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Author: heckle100 Add to my Favorite Fools Ignore this person (you won't see their posts anymore) Number: of 35357  
Subject: I-bonds in an IRA Date: 8/29/2003 7:57 PM
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I would like to purchase government I-bonds to sit in a regular IRA account, but I don't know how to bring this about. I inquired of two banks where I have accounts, and they couldn't pull this off. Neither could Fidelity or Schwab (although they both could handle TIPS). Does anyone know of a way to do this?
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Author: pauleckler Big funky green star, 20000 posts Top Favorite Fools Old School Fool Add to my Favorite Fools Ignore this person (you won't see their posts anymore) Number: 8328 of 35357
Subject: Re: I-bonds in an IRA Date: 8/29/2003 8:41 PM
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Nice name, you got there heckle. Are you one of my cousins?

Welcome to the Fool.

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Author: Lokicious Big gold star, 5000 posts Feste Award Nominee! Old School Fool Add to my Favorite Fools Ignore this person (you won't see their posts anymore) Number: 8329 of 35357
Subject: Re: I-bonds in an IRA Date: 8/29/2003 8:49 PM
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"I would like to purchase government I-bonds to sit in a regular IRA account, but I don't know how to bring this about. I inquired of two banks where I have accounts, and they couldn't pull this off. Neither could Fidelity or Schwab (although they both could handle TIPS). Does anyone know of a way to do this?"

I don't know how to do this, or if you can (I don't think there's such an IRA option mentioned on the Treasury site). But a more basic question is why you would want to. The advantage of US Savings Bonds over TIPS or Treasuries or CDs comes from delay in paying federal taxes and exemption from state taxes. The delay is useless in a retirement account, and you would end up having to pay state taxes on the earnings when you cash in (assuming a regular IRA, not a Roth).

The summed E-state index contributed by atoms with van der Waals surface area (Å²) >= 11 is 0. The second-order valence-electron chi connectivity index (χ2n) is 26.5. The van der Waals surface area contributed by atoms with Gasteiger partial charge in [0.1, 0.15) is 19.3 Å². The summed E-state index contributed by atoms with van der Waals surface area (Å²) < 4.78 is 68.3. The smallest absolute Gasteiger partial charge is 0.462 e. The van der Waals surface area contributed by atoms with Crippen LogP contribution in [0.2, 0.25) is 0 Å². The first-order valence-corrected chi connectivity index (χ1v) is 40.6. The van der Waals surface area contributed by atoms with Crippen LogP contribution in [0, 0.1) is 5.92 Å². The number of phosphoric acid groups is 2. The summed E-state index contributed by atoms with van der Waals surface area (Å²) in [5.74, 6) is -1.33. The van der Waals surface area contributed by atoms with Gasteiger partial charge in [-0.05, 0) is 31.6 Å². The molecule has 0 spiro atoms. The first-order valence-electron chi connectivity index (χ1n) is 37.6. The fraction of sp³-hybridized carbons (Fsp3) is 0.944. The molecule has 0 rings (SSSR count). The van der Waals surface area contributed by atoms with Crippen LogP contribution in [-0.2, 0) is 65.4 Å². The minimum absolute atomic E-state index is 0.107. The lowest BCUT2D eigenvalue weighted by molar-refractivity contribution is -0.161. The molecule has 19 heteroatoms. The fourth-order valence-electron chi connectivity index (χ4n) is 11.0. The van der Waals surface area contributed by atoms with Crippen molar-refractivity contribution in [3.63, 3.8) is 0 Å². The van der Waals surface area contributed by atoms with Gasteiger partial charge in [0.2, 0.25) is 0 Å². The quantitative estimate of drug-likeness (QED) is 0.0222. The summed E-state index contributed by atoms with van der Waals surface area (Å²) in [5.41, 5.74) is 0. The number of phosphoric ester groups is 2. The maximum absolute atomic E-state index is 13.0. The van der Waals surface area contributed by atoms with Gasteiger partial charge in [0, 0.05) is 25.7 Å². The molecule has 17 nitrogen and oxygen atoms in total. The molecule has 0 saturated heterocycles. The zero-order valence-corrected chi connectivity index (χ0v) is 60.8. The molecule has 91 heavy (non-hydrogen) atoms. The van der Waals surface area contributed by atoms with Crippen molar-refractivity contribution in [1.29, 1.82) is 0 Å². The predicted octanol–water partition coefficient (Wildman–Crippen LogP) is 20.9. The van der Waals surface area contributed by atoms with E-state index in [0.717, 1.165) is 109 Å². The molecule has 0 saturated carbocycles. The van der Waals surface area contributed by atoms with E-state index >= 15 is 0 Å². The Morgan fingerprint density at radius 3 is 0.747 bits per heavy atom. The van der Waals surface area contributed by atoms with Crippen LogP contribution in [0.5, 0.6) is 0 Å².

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Author: foobar73 Big red star, 1000 posts Feste Award Nominee! Add to my Favorite Fools Ignore this person (you won't see their posts anymore) Number: 8330 of 35357
Subject: Re: I-bonds in an IRA Date: 8/29/2003 10:02 PM
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I would like to purchase government I-bonds to sit in a regular IRA account, but I don't know how to bring this about. I inquired of two banks where I have accounts, and they couldn't pull this off. Neither could Fidelity or Schwab (although they both could handle TIPS). Does anyone know of a way to do this?

There's a link on the Savings Bonds page here which gives the regulations on I-bonds in IRAs:

http://www.publicdebt.treas.gov/sav/sbregistr3.htm#trusts

As a summary: you need to have your IRA trustee buy the bond, and register ownership with you as the beneficiary. No IRA trustee I know of is willing to do this for you, however, since this only means more work for them, and they don't get commissions or fees on Savings bonds, either.

As Loki suggested, there is a waste of the tax deferral benefit of I-bonds when held inside an IRA, anyways, so settling for TIPS instead might not be an entirely bad thing to do.

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Author: heckle100 Add to my Favorite Fools Ignore this person (you won't see their posts anymore) Number: 8333 of 35357
Subject: Re: I-bonds in an IRA Date: 8/30/2003 10:06 AM
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"I would like to purchase government I-bonds to sit in a regular IRA account, but I don't know how to bring this about..."

The replies to my question are appreciated. My reasons for wishing to do this "foolish" thing are that I am semi-retired and drawing on my savings, have much more tax-deferred than non-tax-deferred money, and have other uses for the latter (including municipal bonds). Maximizing tax-deferred money is not in itself an objective for me any more. Anyway, if I could buy I-bonds in an IRA, I might at some time want to cash them in and buy something else in the IRA, (like new I-bonds with a higher fixed rate), and I wouldn't have to pay taxes at the time. The down-side, of course, is missing the state tax benefit plus having to pay any fees the trustee charged. I wanted to include inflation-protected bonds as part of the bond component of a diversified portfolio (by transferring from another IRA investment).

Anyway, noone seems knows of a bank, etc., that would do this. So, I'm thinking about Vanguard Inflation-Protected Securities Fund (in my IRA). Any opinions on that?


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Author: KenAtPcs Big gold star, 5000 posts Old School Fool Add to my Favorite Fools Ignore this person (you won't see their posts anymore) Number: 8334 of 35357
Subject: Re: I-bonds in an IRA Date: 8/30/2003 11:45 AM